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Remain in Me and I in You

Remain in Me and I in You

Excerpt
The first sentence of v. 4 can be taken in one of three ways; all of them make sense. (1) Conditional: ‘If you remain in me, I will remain in you’ (which is the assumption of the NIV's rendering). Read in this way, the believer’s perseverance in remaining in Jesus is the occasional cause, not the ultimate cause, of Jesus’ remaining in the believer (cf8:31–3215:9–11). (2) Comparison: ‘Remain in me, as I remain in you’ (the Greek allows this: the second clause has no verb, but simply ‘and I in you’). The thought is coherent enough; the ‘and’ (as opposed to ‘as’) is mildly surprising. In the context of the threats on both sides of the verse, it is indefensible to take the ‘I in you’ as an absolute promise regardless of the perseverance or fickleness of the ostensible believer. (3) Mutual imperative: ‘Let us both remain in each other’, ‘Let there be mutual indwelling’. Again, however, the syntax is strange: the strong second person imperative in the first clause cannot easily be reduced to this mutual exhortation, and the normal Greek way of expressing this thought is by a hortatory subjunctive. More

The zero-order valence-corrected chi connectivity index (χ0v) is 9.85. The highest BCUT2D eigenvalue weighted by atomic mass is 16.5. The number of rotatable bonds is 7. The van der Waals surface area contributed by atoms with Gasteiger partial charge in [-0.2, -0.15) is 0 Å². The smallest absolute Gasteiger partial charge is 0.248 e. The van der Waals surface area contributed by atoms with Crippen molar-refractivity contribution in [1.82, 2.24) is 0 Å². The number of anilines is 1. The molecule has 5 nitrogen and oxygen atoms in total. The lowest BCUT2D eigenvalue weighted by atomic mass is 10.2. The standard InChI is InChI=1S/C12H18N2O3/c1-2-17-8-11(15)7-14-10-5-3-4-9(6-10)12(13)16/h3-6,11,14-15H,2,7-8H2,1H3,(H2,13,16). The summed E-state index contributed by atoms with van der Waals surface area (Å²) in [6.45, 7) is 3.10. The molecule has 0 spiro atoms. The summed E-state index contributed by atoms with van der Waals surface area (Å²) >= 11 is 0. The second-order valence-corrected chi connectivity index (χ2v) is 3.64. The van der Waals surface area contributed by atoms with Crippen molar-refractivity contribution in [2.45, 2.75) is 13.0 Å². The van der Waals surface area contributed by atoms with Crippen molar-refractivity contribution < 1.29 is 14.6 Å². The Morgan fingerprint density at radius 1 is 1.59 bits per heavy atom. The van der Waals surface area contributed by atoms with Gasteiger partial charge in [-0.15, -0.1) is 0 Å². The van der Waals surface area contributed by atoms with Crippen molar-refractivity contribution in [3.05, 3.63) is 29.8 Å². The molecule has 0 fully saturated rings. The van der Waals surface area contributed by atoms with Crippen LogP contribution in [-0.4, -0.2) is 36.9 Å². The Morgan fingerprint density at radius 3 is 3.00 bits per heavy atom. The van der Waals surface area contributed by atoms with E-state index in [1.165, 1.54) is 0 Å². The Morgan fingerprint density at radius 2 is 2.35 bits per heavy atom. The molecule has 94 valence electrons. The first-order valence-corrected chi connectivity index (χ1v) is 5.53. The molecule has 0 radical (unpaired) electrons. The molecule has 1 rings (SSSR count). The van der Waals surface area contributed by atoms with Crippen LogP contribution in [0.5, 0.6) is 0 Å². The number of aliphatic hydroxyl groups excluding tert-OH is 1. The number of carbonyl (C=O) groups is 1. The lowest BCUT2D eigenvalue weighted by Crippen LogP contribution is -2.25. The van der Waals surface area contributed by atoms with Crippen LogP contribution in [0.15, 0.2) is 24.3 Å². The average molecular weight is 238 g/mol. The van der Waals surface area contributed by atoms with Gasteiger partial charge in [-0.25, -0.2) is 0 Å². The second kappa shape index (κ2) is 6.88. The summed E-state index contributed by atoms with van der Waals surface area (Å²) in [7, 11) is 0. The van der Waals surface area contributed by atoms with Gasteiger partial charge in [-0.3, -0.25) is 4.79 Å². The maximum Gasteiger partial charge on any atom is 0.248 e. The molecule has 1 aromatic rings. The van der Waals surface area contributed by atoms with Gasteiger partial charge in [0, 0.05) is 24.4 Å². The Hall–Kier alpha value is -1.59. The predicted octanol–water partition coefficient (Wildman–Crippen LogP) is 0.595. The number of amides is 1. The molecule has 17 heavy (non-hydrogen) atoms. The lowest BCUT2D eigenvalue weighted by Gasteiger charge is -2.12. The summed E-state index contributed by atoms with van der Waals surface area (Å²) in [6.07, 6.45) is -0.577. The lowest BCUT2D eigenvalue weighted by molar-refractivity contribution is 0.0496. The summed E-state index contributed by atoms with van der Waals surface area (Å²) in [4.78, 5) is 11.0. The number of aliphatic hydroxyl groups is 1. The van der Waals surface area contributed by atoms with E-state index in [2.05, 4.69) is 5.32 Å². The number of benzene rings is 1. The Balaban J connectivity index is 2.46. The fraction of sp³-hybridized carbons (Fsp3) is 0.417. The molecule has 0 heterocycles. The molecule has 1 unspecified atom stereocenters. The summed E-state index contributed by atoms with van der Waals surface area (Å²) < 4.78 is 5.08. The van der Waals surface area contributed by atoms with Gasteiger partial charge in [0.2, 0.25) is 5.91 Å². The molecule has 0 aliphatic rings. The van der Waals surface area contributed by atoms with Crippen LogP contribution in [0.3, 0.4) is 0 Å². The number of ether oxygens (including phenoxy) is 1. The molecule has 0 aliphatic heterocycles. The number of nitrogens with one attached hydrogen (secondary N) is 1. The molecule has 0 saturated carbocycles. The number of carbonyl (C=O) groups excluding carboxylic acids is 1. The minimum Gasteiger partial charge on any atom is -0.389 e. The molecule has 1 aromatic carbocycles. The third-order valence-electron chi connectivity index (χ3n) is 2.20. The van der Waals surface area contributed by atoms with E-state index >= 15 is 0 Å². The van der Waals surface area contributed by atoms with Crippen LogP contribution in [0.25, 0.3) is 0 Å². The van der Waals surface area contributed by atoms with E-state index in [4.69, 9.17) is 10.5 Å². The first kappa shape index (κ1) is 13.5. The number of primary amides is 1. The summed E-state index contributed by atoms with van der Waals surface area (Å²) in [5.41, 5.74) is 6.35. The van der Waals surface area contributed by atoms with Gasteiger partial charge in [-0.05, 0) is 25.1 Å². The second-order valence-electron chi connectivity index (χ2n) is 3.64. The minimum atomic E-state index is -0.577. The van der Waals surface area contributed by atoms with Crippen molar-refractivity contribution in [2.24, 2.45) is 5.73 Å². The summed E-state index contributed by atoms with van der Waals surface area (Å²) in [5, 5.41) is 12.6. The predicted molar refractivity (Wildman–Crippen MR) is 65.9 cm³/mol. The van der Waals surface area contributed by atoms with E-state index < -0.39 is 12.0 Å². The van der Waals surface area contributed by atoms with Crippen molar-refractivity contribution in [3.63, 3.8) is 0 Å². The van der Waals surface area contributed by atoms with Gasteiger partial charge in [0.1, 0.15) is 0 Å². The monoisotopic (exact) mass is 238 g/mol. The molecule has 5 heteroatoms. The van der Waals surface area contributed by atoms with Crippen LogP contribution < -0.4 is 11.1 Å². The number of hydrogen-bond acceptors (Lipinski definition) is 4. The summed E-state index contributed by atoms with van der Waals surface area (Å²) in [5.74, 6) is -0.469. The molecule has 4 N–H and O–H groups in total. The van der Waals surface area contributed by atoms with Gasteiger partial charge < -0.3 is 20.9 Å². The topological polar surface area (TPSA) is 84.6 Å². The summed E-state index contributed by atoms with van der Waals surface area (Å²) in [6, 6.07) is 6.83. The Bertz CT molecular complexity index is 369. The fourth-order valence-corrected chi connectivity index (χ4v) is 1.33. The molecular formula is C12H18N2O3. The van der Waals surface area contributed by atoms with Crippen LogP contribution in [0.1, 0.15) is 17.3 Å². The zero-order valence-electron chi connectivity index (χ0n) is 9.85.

Carson, D. A. The Gospel according to John. Leicester, England; Grand Rapids, MI: Inter-Varsity Press; W.B. Eerdmans, 1991. Print. The Pillar New Testament Commentary.
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